No one was more moved than Kent Brantly. With a second chance at life, and after five years of a “spiritual and emotional recovery,” he’s now returning to Africa as a medical missionary.
“Since my recovery, I've had the chance to learn the miraculous history of this drug's development,” Brantly said. “I'm grateful for the role the Biodesign Institute at ASU has played in the discovery process and in forging ties to industry collaborators who translated new ideas into the product that I received.”
The Ebola epidemic forever changed the way WHO would handle future epidemics. At the height of the epidemic, ZMapp was rolled out for "compassionate use" which allows for the use of an unlicensed drug as a last resort when no other options are available, but only with governmental authorization. Because ZMapp was still in development at the height of the epidemic, the handful of experimental doses quickly ran out. All told, the West African epidemic of 2014-16 affected 28,616 people, mainly in Guinea, Liberia and Sierra Leone. With no hope or cure available, about 11,310 people died during the largest Ebola outbreak ever witnessed.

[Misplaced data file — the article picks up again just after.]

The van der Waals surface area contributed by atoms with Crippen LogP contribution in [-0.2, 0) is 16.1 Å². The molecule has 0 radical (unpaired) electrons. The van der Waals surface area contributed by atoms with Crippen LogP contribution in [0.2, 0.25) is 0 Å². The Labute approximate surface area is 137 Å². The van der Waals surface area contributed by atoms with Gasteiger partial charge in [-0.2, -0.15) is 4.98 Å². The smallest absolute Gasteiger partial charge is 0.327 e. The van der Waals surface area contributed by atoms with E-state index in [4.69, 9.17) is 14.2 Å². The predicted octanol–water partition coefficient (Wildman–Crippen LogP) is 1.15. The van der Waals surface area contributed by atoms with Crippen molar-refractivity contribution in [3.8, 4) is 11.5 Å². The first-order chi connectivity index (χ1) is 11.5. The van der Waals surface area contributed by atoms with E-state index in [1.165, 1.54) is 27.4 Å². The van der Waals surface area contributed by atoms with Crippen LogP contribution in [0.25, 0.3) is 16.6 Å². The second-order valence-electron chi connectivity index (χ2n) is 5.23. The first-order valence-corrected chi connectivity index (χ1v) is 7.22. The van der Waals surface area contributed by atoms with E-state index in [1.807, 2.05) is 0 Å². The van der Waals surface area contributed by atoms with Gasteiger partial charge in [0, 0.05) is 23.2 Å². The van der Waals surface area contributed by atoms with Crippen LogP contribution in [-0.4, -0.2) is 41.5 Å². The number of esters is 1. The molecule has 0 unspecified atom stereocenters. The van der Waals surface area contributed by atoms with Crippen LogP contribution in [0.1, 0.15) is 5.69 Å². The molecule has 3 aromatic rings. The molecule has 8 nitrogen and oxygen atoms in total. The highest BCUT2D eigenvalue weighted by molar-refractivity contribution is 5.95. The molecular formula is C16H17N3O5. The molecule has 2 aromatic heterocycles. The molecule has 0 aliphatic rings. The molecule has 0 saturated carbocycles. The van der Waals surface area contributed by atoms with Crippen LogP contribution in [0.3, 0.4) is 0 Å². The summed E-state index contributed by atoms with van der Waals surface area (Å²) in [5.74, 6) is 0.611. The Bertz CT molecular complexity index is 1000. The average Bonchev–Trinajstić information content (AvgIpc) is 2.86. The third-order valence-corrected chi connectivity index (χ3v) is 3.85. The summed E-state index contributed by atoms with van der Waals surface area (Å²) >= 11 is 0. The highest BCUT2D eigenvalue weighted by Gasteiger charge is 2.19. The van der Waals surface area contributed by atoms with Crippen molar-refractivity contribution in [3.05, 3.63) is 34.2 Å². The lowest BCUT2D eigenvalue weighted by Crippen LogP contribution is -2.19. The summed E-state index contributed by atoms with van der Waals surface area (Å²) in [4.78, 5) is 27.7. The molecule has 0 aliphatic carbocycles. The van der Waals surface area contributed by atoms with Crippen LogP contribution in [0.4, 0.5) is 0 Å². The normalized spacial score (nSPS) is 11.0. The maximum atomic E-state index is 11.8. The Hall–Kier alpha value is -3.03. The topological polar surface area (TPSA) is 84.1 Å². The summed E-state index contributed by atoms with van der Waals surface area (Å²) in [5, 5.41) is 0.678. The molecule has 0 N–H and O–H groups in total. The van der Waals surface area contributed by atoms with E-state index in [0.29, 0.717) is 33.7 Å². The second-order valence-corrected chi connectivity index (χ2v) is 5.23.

An Ebola clinical trial using newly manufactured ZMapp and other antidotes was started near the end of the West African Ebola outbreak, but it failed to reach a definite result before the outbreak ended. Without incidence of disease, there was no way to test drug efficacy. But, U.S. governmental agencies began to stockpile ZMapp in case the disease re-emerged.